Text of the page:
In the sit-down chat, which has been shared exclusively with the Yorkshire Evening Post, Stevie recalled first suffering with his mental health at the age of 22.

“I had this meteoric rise. If you imagine the journey as a straight upward line on a graph. That was what my journey was in those early years. And then I had an injury - which was part of the game. I took that as yin and yang for the job and career I was in.

“But I visited both sides of that spectrum for a lot of the time.

“I was in pain a lot, struggling with injury and more and more I think because I had those episodes, I struggled mentally."

He said: "I needed to do something different. It wasn't just about getting right physically and getting back on the pitch, it was about doing the work on my own mental health and understanding it, addressing it and working on it.”

He said this work then became crucial in helping to deal with the “killer” moment of having to retire from the game in what was the prime of his career.

“I didn’t just have concussion and a brain injury, I had the bereavement. I had the grief of losing who I was, that identity gone," he said, adding: "I think I went through bereavement, denial, anger, depression, the bargaining and the acceptance. I still go through that now.”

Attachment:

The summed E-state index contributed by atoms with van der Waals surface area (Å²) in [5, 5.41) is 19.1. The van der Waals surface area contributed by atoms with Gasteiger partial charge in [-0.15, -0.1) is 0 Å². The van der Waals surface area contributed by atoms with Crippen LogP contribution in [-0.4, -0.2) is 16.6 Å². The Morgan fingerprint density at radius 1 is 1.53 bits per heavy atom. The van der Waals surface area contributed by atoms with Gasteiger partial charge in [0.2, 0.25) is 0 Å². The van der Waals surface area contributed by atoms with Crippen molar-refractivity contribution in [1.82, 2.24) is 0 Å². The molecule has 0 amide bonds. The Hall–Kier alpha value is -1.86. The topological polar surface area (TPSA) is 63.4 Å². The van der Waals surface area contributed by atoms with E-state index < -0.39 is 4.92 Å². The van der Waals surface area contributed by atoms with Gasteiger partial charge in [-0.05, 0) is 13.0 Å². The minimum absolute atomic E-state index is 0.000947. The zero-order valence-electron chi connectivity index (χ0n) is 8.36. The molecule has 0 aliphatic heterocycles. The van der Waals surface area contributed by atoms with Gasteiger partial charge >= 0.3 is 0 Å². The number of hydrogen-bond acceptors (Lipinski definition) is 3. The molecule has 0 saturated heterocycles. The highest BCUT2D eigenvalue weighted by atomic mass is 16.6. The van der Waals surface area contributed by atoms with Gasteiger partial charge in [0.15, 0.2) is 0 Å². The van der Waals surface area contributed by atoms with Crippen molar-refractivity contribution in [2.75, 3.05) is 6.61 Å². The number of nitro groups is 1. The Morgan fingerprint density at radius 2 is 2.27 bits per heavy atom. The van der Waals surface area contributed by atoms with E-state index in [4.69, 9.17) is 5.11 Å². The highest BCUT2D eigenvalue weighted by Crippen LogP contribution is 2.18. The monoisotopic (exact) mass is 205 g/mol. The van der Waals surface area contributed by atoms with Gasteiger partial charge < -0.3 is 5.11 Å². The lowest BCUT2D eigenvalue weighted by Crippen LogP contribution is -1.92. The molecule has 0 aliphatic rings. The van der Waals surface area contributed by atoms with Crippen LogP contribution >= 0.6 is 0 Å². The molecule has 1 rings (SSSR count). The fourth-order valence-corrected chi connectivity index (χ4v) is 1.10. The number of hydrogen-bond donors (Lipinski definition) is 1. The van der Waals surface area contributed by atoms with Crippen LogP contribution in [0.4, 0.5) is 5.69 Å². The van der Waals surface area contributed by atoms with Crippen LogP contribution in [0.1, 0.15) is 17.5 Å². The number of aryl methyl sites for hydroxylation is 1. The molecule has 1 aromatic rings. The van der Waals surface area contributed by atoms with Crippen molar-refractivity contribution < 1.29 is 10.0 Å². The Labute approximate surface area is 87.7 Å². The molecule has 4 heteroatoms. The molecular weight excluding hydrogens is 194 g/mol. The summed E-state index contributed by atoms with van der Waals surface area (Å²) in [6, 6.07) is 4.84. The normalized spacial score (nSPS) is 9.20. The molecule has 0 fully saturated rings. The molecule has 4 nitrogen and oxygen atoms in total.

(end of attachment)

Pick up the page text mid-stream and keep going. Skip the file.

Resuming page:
Stevie said: “There’s a tipping point where men are going to start to confront mental health, they’re going to start working on it. Because we’ve got such an issue for men and discussing it and talking about. We need to make it accessible, we need to give entry points to it.”

He said Mantality launched to discover “everything about being a human being” and break the stigma in discussing men’s mental health.

“Once I started looking into this and started seeing the differences and benefits from it, I can't go away from it, I know the importance of it and I know the effect it can have when you’ve got a band of brothers, basically, that fully accept life and fully deal with what they’re scared to have been dealing with before,” said Stevie.

David said Stevie’s support and expertise has been a welcome boost for the well-being group - interest in which, he says, is going from “strength to strength”.

This Wednesday will kick the group off with a virtual drop-in day featuring a series of speakers and meet-ups on different topics of men’s mental and physical health, including fitness, alcohol misuse and community health.

And David, who has been working on the project with Jason Royal, from the trust’s HR team, hopes to roll it out to other hospitals across the region who have already expressed an interest in setting up similar groups.

Simon Worthington, the Trust’s director of finance, who is one of the group’s members, said: “Often men can be a bit shy about opening up about health and wellbeing issues important to us when we shouldn’t be.

“It’s important we are encouraging each other to talk about men’s health and this is a respectful and safe environment in which to do so.”

*Mantality has recently launched a counselling service and as well as a one-to-one coaching service, after partnering up with professional psychotherapist, Jon Bell.

For more information on Mantality visit: https://mantality.co.uk/Support the YEP and become a subscriber today. Enjoy unlimited access to local news and the latest on Leeds United, With a digital subscription, you see fewer ads, enjoy faster load times, and get access to exclusive newsletters and content. Click here to subscribe.